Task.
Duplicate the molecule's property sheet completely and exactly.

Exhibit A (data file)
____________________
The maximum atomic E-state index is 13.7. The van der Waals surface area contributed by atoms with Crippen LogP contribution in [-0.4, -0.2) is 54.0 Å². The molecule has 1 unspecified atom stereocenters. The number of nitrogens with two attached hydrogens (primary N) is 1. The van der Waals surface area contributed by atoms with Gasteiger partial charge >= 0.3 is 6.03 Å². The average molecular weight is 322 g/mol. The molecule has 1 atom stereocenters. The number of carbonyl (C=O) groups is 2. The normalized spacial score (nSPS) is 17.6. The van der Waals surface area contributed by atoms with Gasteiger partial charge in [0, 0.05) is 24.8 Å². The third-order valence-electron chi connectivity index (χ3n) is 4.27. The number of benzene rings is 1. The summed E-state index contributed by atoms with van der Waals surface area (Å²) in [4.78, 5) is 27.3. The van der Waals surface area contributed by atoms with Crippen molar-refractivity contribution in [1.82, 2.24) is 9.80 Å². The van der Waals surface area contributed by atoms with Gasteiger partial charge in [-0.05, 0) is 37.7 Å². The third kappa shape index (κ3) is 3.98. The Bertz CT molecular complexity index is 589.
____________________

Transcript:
The maximum atomic E-state index is 13.7. The van der Waals surface area contributed by atoms with Crippen LogP contribution in [-0.4, -0.2) is 54.0 Å². The molecule has 1 unspecified atom stereocenters. The number of nitrogens with two attached hydrogens (primary N) is 1. The van der Waals surface area contributed by atoms with Gasteiger partial charge >= 0.3 is 6.03 Å². The average molecular weight is 322 g/mol. The molecule has 1 atom stereocenters. The number of carbonyl (C=O) groups is 2. The normalized spacial score (nSPS) is 17.6. The van der Waals surface area contributed by atoms with Gasteiger partial charge in [0, 0.05) is 24.8 Å². The third-order valence-electron chi connectivity index (χ3n) is 4.27. The number of benzene rings is 1. The summed E-state index contributed by atoms with van der Waals surface area (Å²) in [4.78, 5) is 27.3. The van der Waals surface area contributed by atoms with Crippen molar-refractivity contribution in [1.82, 2.24) is 9.80 Å². The van der Waals surface area contributed by atoms with Gasteiger partial charge in [-0.05, 0) is 37.7 Å². The third kappa shape index (κ3) is 3.98. The Bertz CT molecular complexity index is 589.